*Q*

_{B}= 80 contour stays reasonably close to the mountain and departs significantly from the surface only over the water. Animation of this cross section shows this pattern is relatively steady. On the other hand, Fig. 11b shows significant departures of the

*Q*

_{B}= 80 contour, both over the mountain and downstream. Animation of these results shows a highly transient character. Using a fixed value of

*Q*

_{B}to display the separation bubble in three-dimensions assumes we are looking at regions of rapid distortion where viscous mixing has had little time to smooth out flow structures in the vertical. Otherwise,

*Q*

_{B}would not approximate a conservative variable. We are also looking at values of

*Q*

_{B}close enough to the surface so as to avoid multiple value problems in our selection of

*Q*

_{B}.

Having demonstrated the utility of near surface values of *Q*_{B} giving an approximate representation of the separation bubble, the analysis is easily modified to show the full three-dimensional pattern of the flow separation. Figure 12 shows the height AGL of *Q*_{B} = 80 for four times in experiment HR4M. The plot shows regularly spaced eddies propagating downstream of the mountain. The speed of propagation is about 17 m s^{−1}, which corresponds to the mean flow speed. An animation of these fields shows regular patterns forming mostly in the lee of the peaks, as well as at the outflows of some of the valleys. After forming, the eddies propagate downstream and reform, repeating the cycle. The maximum height of the separation bubbles regularly exceeds the full depth of the fourth domain, which was 600 m. The penetrations shown are then to some extent affected by the change in resolution occurring at this height level. The maximum 600-m penetration depth shown in Fig. 12 should therefore be viewed as an underestimate.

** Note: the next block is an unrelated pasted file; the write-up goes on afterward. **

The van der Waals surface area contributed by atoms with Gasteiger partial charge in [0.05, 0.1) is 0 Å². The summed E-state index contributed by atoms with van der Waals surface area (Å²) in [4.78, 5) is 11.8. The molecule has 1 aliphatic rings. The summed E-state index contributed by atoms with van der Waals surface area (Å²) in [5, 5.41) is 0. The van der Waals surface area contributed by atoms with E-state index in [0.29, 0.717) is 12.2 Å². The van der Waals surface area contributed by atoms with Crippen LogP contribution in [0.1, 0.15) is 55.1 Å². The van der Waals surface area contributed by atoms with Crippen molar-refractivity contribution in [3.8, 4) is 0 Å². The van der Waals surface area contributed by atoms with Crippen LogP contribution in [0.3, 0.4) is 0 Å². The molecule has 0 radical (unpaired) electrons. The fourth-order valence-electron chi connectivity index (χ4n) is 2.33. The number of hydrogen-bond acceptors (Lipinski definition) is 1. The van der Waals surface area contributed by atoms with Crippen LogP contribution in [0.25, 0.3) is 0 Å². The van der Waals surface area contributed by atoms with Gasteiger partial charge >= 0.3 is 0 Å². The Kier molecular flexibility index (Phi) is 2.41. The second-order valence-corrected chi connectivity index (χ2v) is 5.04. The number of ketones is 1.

To understand the dramatic difference in results between HRUSSB and HR4M, we analyzed the near surface gradients of pressure and stress. Finnigan (1988) points out that it is important for a model to be able to reasonably represent −**∇**_{h}*p* + ∂*τ*/∂*z* as *z* → *h.* If, for example, similarity theory were applied giving ∂*τ*/∂*z* = 0, then the only term that can contribute to slowing down the air motion near the surface, in a manner to cause separation, is the adverse pressure gradient. We did not assume a constant flux layer in the present calculations, although it does appear that the adverse pressure gradients clearly dominate in causing the flow separation. The magnitude of ∂*τ*_{i3} /∂*z* is about 10–20 times smaller than that of the adverse pressure gradients, and therefore it played a minor role in causing separation in these simulations. Figure 13 shows −**∇**_{h}*p* for HRUSSB and HR4M at 5 m AGL. We see that for HRUSSB the adverse pressure gradients are about −7 mb km^{−1} at the mountain peaks, whereas in HR4M the values more than double, at −18 mb km^{−1}. This increase in the adverse pressure gradients was sufficient to significantly enhance flow separation and, with the increased horizontal resolution, allowed the separation bubbles to form and propagate downstream.